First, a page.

When after fifteen years as a management professor I moved full time into university administration as a vice president, I was worried that my new subordinates would read my textbooks and expect me to practice what I had preached. Therefore, at my first departmental meeting I told my assembled staff of 120 that I encouraged them all to buy my books, but under no circumstances should they read them!
The gap between normative theory and management practice is wide. No one can be as good as the books suggest. Things are just too uncontrollable. You should be less spoiled than I was. Nonetheless, life at work will be a bit different than you expect: less structured and more ambiguous, less rational and more emotional, less controllable and more insistent, less unethical but more demanding of courage. Let me draw out what I think are the most important axioms to keep in mind as you begin your career.
Your career is important. You may accept the likelihood of some early dissatisfaction, but don't think that you can successfully treat your job as merely a vehicle to find life's satisfactions elsewhere. Unhappiness on the job will spill over into your personal life, even corrupting a happy family. So don't be afraid to change jobs and don't feel guilty about it.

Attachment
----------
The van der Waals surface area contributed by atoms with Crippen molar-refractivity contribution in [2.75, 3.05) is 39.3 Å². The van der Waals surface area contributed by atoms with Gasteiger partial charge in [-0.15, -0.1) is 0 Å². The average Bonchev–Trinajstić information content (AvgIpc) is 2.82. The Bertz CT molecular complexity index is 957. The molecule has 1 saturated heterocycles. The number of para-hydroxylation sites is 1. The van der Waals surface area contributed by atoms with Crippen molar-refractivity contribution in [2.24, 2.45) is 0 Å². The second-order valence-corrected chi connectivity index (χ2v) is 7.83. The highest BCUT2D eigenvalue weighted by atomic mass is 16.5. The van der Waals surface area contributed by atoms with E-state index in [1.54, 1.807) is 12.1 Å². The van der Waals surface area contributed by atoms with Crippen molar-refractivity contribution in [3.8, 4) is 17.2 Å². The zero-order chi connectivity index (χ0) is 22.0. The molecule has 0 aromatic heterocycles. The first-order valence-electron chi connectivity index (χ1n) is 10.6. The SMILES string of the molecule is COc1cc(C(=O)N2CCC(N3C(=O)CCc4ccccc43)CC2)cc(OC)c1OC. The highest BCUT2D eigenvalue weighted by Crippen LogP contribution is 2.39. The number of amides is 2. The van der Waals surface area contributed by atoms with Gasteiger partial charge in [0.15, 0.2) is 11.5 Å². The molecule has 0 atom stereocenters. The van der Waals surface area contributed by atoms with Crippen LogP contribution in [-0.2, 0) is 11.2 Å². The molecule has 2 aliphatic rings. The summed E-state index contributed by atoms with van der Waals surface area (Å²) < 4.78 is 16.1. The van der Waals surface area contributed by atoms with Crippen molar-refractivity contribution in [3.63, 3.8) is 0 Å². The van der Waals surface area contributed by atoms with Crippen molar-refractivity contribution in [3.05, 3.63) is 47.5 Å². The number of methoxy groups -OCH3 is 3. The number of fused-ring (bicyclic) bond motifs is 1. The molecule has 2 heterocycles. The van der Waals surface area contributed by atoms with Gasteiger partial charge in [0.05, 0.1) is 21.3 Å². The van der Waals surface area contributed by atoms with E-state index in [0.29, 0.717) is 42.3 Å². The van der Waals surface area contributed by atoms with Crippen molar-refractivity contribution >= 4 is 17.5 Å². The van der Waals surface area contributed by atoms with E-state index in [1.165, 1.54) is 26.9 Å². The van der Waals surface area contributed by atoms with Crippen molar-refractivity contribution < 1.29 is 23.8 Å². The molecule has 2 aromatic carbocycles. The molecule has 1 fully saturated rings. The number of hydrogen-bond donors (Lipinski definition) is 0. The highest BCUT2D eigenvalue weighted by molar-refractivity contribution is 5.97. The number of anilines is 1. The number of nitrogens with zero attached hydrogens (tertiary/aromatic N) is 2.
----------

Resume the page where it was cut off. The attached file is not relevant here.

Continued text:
But it is better to move earlier and later rather than in the middle. The period from your late twenties to early forties should include a solid eight to twelve years with one organization, demonstrating your ability to make a valuable contribution in a measurable way.
Your career may be important, but it is not your whole being. No career failure should be allowed to touch the inner self that defines your basic integrity. You are more important than your career. Al-ways maintain some distance between yourself and whatever you do to make a living.
Involve your family in your job and career. Balancing career and home needs is essential in the long run, and it will be easier to maintain to the extent that family members understand the realities of your duties.
Be honest with yourself. All people experience career setbacks. Those who bounce back and those who don't are equally ambitious and hard working. What distinguishes those who are defeated by failure is defensiveness, trying to conceal their mistakes or blaming them on others. Those who recover admit publicly and to themselves that they erred and then try to correct the causes.
To do well requires you to exercise power. Don't shrink from acquiring and using power because you don't want to "hurt" people. Yes, you will undoubtedly hurt someone while leading any significant change, but accepting responsibility (and some "guilt" feelings) is essential to even the most idealistic and altruistic leadership.